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President Pushes DREAM, Stem Immigration Reform in State of the Union

posted Jan 26, 2011, 3:43 PM by Sumiyia Jafri   [ updated Jan 26, 2011, 3:46 PM ]
by Greg Siskind. 

Here's what the POTUS had to say:

Today, there are hundreds of thousands of students excelling in our schools who are not American citizens. Some are the children of undocumented workers, who had nothing to do with the actions of their parents. They grew up as Americans and pledge allegiance to our flag, and yet live every day with the threat of deportation. Others come here from abroad to study in our colleges and universities. But as soon as they obtain advanced degrees, we send them back home to compete against us. It makes no sense.

Now, I strongly believe that we should take on, once and for all, the issue of illegal immigration. I am prepared to work with Republicans and Democrats to protect our borders, enforce our laws and address the millions of undocumented workers who are now living in the shadows. I know that debate will be difficult and take time. But tonight, let's agree to make that effort. And let's stop expelling talented, responsible young people who can staff our research labs, start new businesses, and further enrich this nation.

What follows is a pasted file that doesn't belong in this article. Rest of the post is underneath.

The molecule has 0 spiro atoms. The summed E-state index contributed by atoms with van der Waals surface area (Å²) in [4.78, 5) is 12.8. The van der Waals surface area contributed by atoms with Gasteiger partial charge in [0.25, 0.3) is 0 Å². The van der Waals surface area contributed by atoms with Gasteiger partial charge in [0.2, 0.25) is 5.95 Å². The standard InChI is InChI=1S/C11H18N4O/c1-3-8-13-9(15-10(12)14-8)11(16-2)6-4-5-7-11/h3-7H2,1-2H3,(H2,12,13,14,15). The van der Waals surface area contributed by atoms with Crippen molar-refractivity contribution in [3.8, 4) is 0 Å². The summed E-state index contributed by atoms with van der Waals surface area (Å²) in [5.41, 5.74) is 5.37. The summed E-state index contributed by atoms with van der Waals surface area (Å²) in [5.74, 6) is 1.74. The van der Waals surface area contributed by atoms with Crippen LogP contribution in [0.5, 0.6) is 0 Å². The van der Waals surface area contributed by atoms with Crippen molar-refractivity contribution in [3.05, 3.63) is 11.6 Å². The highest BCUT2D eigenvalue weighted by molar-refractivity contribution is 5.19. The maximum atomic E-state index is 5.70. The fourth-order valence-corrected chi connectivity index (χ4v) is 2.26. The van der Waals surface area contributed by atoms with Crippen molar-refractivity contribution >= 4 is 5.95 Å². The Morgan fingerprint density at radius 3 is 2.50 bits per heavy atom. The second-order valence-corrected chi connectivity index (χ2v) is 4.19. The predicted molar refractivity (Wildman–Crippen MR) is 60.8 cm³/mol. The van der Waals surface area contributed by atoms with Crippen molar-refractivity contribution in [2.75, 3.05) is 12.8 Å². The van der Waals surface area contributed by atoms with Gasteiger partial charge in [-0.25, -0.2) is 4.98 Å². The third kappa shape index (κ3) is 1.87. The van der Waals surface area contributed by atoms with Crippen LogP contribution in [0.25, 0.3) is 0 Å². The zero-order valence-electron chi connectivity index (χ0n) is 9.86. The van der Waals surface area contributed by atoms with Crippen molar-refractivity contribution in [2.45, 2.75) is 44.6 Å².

A couple of thoughts. I've always felt that the best way to achieve immigration legislation is not to try and evoke sympathy for the immigrant or to somehow say that the proposed beneficiaries of reform somehow deserve a break. The better strategy is to stress why it is in the interest of Americans to support a measure. The President did that by making it clear that we are investing in both groups - foreign students and potential DREAM Act beneficiaries - and when we force them to leave the country, we are throwing that investment down the drain.

I also found it significant that the President did not speak of comprehensive immigration reform. Instead, he mentioned two smaller measures that probably could be achieved. I think this probably marks the official end of the failed comprehensive immigration reform strategy. It was a great idea - put everything in one package that would deal with all aspects of the flawed system and bring on allies supporting a range of pieces of the bill in order to form a more powerful coalition. Unfortunately, it made it easier for anti-immigration groups to fight the bill as there was just one target. And it has meant that no positive immigration legislation has passed in the seven years since the legislative strategy was introduced.

Now we return to piecemeal legislating. Smaller bills that make incremental changes and hopefully we can move the system in a way that evolves toward something that makes sense for the country.

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